- NYC’s de Blasio seeks to ban wood-burning fireplaces
- Residents angry Obama mispronounced town’s name during mudslide visit
- Israel halts peace talks with Palestinians
- Netanyahu’s driver accused of raping girls under age 12
- Putin calls Internet ‘CIA project’ that must be controlled
- Muslims offended that 9/11 museum movie speaks of jihad
- Obama marks Armenian massacre, avoids using the word ‘genocide’
- Gov. Rick Perry: ‘It’s not a dare, it’s a promise’; Texas will fight BLM
- Howard Dean cheers Obama’s approach to Russian aggression
- Sen. Elizabeth Warren’s childhood nickname? ‘The Surprise’
Congress split on push to arm rebels in Syria
Panel OKs CIA plans
House debate on the fiscal 2014 defense spending bill Tuesday exposed lawmakers’ unease over arming Syrian rebels, even as congressional intelligence committees approved CIA plans to supply weapons to opposition forces.
Democrats and Republicans tried to put forward several amendments to limit the Obama administration’s actions on Syria, but House leaders managed to keep the number of considered amendments to about 100.
“The last thing I want to do is arm rebels,” said Rep. Richard B. Nugent, Florida Republican and a father of three sons serving in the military. “I want to make sure our sons and daughters are not in harm’s way.”
“This rule denies any real substantive debate,” Mr. McGovern said. “I hope a few years down the road we don’t look back [at how we got] sucked into this war without real debate.”
Members of Congress have long expressed concerns about the U.S. becoming involved in Syria’s 2-year-old civil war. Some have voiced reservations about arming the rebels, who include jihadists and militants among their numbers, and fears about U.S. weapons falling into the wrong hands.
Other lawmakers have argued that arming the rebels would not be enough to overthrow Syrian President Bashar Assad, noting Iran’s and Hezbollah’s support for his regime, and have called for direct U.S. military intervention such as establishing no-fly zones and deploying U.S. troops.
President Obama last month authorized arming the rebels after concluding that Syria’s government had used chemical weapons against the opposition.
“The House intelligence committee has very strong concerns about the strength of the administration’s plans in Syria and its chances for success,” said Rep. Mike Rogers, Michigan Republican and chairman of the House Permanent Select Committee on Intelligence. “After much discussion and review, we got a consensus that we could move forward with what the administration’s plans.”
According to congressional officials, the deal with the oversight committees allows the CIA to use previously appropriated funds to pay for the weapons supplies. Shipments should begin within weeks.
Media reports have revealed the existence of a CIA operation in Jordan that has been providing training and nonlethal aid to rebel brigades identified by U.S. intelligence as “moderates.”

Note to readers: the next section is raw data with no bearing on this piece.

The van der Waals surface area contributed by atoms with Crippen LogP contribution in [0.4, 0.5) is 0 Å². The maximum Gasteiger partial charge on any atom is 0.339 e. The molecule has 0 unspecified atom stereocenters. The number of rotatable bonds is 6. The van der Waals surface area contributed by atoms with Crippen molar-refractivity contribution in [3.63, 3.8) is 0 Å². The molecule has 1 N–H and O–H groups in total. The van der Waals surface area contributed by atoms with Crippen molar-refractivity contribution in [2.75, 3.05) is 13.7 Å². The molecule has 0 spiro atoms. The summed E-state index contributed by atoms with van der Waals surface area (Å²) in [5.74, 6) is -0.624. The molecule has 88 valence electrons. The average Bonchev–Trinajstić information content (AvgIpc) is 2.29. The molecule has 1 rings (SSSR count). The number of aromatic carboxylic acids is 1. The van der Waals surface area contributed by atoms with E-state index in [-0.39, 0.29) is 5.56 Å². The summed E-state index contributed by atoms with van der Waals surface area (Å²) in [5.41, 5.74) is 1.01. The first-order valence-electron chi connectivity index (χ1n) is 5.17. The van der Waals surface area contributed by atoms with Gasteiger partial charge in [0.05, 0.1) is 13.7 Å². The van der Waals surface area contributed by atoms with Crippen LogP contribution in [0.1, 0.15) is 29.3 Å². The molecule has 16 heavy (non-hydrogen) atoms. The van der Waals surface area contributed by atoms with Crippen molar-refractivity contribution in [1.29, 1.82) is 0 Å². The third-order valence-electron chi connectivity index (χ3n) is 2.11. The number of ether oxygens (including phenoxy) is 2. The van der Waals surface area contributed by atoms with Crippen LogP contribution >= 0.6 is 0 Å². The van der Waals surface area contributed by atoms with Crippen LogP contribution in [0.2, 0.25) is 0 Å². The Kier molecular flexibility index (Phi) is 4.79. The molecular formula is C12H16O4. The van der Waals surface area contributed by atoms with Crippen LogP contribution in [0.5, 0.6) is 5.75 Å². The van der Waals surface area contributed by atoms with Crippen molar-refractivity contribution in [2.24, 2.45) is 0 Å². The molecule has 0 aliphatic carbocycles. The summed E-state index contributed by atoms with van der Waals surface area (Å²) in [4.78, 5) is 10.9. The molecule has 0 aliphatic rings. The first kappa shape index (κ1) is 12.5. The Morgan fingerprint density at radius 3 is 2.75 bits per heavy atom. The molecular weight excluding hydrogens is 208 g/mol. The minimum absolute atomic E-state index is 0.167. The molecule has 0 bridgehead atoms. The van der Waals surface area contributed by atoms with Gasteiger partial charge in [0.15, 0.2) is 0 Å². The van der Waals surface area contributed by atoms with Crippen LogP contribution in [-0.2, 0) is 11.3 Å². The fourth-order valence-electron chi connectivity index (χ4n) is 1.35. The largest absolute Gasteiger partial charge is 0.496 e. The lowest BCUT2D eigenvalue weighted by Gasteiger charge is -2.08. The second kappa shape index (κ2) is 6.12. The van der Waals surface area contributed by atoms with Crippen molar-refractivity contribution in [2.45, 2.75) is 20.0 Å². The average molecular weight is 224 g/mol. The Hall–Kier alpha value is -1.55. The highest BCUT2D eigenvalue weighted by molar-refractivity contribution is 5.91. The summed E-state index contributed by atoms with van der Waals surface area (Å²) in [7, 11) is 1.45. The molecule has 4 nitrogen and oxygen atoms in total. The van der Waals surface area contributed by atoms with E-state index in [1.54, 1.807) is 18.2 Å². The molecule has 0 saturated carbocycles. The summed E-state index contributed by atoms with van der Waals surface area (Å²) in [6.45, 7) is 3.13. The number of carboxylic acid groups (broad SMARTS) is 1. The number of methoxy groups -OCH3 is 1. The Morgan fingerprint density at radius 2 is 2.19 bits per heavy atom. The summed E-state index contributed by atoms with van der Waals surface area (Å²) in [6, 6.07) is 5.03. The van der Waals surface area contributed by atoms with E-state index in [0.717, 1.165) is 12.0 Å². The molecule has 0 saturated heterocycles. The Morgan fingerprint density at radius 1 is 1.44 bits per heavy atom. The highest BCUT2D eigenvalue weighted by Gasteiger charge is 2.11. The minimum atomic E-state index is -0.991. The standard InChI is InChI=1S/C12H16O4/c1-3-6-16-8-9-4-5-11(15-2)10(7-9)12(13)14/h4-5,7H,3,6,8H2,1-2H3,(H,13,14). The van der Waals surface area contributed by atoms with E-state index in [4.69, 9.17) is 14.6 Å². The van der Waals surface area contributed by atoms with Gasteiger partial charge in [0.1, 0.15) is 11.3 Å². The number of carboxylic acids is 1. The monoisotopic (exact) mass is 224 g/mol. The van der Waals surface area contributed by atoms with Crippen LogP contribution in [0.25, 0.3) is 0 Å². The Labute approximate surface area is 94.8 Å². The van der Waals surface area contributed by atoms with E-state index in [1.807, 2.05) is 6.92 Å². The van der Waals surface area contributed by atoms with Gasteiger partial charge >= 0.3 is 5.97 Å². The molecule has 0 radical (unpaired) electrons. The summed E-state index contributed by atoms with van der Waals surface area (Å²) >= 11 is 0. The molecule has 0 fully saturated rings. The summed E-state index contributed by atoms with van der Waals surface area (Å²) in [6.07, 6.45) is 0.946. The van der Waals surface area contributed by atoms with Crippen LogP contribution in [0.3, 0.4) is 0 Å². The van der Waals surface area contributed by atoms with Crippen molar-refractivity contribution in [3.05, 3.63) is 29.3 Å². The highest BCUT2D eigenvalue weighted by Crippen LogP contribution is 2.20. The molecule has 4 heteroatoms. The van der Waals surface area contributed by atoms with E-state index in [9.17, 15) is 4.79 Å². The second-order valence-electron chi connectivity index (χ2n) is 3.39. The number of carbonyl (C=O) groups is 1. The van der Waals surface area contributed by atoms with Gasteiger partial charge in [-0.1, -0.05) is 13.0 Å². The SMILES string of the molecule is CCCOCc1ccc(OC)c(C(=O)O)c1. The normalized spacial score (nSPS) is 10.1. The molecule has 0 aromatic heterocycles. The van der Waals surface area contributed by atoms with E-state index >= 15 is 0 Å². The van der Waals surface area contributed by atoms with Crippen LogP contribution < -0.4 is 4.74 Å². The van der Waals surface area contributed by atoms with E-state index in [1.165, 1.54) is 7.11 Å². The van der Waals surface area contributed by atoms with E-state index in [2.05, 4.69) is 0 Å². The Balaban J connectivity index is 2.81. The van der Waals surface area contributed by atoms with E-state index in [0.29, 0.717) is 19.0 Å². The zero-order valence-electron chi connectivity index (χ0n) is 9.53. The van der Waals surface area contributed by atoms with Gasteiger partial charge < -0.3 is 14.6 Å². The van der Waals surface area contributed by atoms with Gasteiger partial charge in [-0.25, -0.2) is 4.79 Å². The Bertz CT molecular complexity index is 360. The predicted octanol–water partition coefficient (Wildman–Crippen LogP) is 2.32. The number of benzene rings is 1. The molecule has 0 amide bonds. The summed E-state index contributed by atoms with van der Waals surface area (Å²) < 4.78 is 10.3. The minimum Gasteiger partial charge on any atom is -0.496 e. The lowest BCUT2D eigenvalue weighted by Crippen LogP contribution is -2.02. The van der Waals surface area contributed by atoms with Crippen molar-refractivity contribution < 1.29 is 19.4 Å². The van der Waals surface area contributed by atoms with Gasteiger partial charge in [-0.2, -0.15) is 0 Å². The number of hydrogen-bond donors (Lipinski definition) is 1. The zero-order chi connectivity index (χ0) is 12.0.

However, U.S. military intervention in Syria likely would cost billions of dollars and carry several risks for the forces involved, Army Gen. Martin E. Dempsey, chairman of the Joint Chiefs of Staff, said in letter that was released Monday.
Meanwhile, the Syrian opposition said Tuesday that Lebanese Hezbollah leaders should be put on trial for fighting on the side of the Assad regime.
© Copyright 2014 The Washington Times, LLC. Click here for reprint permission.
About the Author
Shaun Waterman is an award-winning reporter for The Washington Times, covering foreign affairs, defense and cybersecurity. He was a senior editor and correspondent for United Press International for nearly a decade, and has covered the Department of Homeland Security since 2003. His reporting on the Sept. 11 Commission and the tortuous process by which some of its recommendations finally became ...
- Senator's memo shows Iran links in Homeland Security's troubled immigration program
- Help wanted: Homeland Security plagued by vacancies at the top
- Dems back bill to fix problems in investor visa program
- Democrats proceed with Mayorkas vote despite pending investigation
- Game players don't think peace has a chance in Syria
Latest Blog Entries
Kristina Wong is a national security reporter for The Washington Times, covering defense, foreign policy and intelligence affairs. She can be reached at firstname.lastname@example.org.
- Despite Pentagon cuts and eye on Pacific, Air Force implored to save the 'Warthog'
- Pentagon welcomes budget deal but says more defense spending needed
- Rep. Hunter to Pentagon: Don't lower combat standards for women
- Scientists raise alarm over plan to destroy Syria's chemical weapons at sea
- Hagel renews Qatar defense pact despite differences over Iran, Syria
TWT Video Picks
By Andrew P. Napolitano
Obama's veil of secrecy is pierced
- In its hunt for Senate, Republican candidates campaign against Harry Reid
- Obamacare class-action suit opens a new legal front
- 'Top Gun' for drones: Squadrons of carrier-based killers have Navy's approval
- Obama avoids 'red line' for China, prepared to impose tougher sanctions on Russia
- Nevada rancher Cliven Bundy hailed as patriot, ripped as lawless deadbeat
- 'Conservatives' should feel exposed by Bundy's racist comments: Scarborough
- Sold out: Ukraine's leadership swapped best military weapons for cash
- America is an oligarchy, not a democracy or republic, university study finds
- Texas is next! AG warns BLM wants 90,000 acres after Bundy ranch standoff
- Rand Paul: Bundy's racist remarks are 'offensive'
Top 10 handguns in the U.S.
Celebrity deaths in 2014